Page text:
WordFood - how we feed or starve our realtionships

- Julia Hubbel

Julia’s ability to get this group of type-A executives to engage in true networking was incredible. She is truly skilled at motivating the group to engage and interact with each other, and her openness and honesty really come through.

— Shelley Stewart, Jr.,
Senior Vice President of Operational Excellence and Chief Procurement Officer, Tyco

March 23, 2016

The Power of Tone of Voice

Filed under: Uncategorized — Tags: , , , — Julia Hubbel @ 7:04 am

This past weekend, Denver got one of its classic early spring snows. My part of town, which is close to the foothills, was snowing and the roads sheer black ice. I’d signed up to attend an animal communication class which was located fully an hour from my house out on the plains, so I packed up very early, two hours ahead of schedule. However, my world was dangerously icy.

So icy, in fact, that I ended up sliding through a stop sign and slamming into a snowy embankment, hurting my neck and back. I was just lucky that no cross traffic was out that early.

After I got my car out and inched home in the snow, I repeatedly called the school. No answer. I called the instructor twice, and finally reached her. She informed me that according to her, the weather was “brilliant, the roads green,and everyone ELSE was going to be there.” Not only did this completely dismiss my accident, it was shaming.

That annoyed me, and despite being injured I still attempted to make it to class. I took three sheets of instructions, left when the sun finally cleared our roads (about 11 am or so). As it happened, my Google instructions got me lost. At 1 pm I called the school again, no answer. I called the instructor again, no answer. I gave up and went home- and had to lie down. I was in bed all day Sunday.

I requested a cancellation due to the circumstances. I also cancelled a week long program in May. Both programs had a very rigid cancellation policy. What followed was fascinating.

Her partner,  penned me a lengthy email informing me of the instructor’s intention to be kind, how much trouble she went to in order to change the curriculum for me so that I could attend, the fact that EVERYONE ELSE  found it easy to find the location. Identical dunning language. He pointed out that the weather report didn’t indicate snow anywhere (so clearly I had to be making it up). The instructor had called Saturday while I was in bed, so I listened. It was a long, rambling message that again, pointed out, with that treacly condescending tone that one uses with small children and the very old, that EVERYONE ELSE found the location without a problem, that she went to great trouble JUST FOR ME to move the topics around, she held up starting the class for fifteen minutes JUST FOR ME.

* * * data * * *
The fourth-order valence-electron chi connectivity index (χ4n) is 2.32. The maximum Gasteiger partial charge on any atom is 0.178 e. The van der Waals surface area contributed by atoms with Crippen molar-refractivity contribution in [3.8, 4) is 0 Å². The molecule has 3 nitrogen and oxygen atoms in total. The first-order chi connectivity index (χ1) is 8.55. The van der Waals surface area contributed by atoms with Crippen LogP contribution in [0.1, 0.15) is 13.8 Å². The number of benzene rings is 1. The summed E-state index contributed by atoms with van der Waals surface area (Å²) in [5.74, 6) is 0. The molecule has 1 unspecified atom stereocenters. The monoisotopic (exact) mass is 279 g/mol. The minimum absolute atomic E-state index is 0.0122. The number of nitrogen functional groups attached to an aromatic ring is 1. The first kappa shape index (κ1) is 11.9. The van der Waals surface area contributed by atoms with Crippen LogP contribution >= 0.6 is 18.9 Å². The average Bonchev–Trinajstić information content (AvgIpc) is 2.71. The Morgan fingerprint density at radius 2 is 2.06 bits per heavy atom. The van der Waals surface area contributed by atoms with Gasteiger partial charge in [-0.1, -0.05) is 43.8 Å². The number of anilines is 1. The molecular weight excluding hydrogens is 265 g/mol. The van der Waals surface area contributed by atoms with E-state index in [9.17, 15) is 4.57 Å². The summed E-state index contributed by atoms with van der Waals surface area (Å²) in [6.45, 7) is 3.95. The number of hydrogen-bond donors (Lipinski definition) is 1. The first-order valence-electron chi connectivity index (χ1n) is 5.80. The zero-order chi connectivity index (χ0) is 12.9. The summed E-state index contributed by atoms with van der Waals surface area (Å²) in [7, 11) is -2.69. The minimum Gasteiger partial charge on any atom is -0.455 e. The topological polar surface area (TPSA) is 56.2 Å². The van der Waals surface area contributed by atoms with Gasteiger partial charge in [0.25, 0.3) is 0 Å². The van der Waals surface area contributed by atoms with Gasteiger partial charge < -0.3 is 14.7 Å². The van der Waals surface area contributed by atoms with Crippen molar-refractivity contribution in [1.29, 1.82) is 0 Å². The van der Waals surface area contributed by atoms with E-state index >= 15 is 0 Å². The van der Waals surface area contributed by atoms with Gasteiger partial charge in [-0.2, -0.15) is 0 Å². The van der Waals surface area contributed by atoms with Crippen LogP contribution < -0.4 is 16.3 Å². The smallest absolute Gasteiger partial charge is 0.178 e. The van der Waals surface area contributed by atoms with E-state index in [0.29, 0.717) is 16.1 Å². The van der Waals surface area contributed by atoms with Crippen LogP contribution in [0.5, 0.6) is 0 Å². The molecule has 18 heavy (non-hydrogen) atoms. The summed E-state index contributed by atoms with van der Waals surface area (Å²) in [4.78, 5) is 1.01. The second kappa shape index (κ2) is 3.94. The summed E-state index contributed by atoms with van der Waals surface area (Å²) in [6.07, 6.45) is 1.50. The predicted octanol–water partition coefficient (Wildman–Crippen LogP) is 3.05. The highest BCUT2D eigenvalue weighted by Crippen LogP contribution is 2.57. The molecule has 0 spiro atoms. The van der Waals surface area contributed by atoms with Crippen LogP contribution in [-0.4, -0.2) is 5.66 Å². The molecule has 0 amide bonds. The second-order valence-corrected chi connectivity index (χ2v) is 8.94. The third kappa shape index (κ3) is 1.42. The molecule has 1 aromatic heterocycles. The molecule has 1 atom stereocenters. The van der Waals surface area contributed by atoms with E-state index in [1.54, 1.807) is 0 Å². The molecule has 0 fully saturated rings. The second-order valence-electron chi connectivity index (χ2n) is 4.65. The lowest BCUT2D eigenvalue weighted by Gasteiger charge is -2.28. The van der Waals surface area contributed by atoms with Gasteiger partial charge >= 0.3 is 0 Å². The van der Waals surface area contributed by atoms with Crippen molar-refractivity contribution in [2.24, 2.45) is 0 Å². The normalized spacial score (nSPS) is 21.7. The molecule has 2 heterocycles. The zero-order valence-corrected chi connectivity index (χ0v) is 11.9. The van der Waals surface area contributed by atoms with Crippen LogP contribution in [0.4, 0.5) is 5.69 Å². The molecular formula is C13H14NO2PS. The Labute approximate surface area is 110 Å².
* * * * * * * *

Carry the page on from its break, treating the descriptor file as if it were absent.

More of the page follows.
This is an instructor who teaches leadership and promotes herself as a coach. In no way did she express compassion, except in the most childish way, for a very real and dangerous situation which caused an accident. What she did express was what little regard she has for a client’s. Foothill neighborhoods have different weather than the plains. People get lost. In her message she went on and on about how I could possibly have ended up in Castle Rock. She said, Elizabeth (where the class was held) is nowhere near Castle Rock. You can hear the message  (STUPID) in her voice. Having lived in Colorado since 1979 I know perfectly well where these towns are- however one wrong turn led me astray. Had someone been available by phone I might have made it.

This delivery made it abundantly clear that the instructor considered my accident ridiculous, my version of weather in my neighborhood a fantasy, and the fact that I got lost simply ludicrous, since everyone else made it just fine.  The partner’s email simply regurgitated the same message that clearly, something was wrong with me.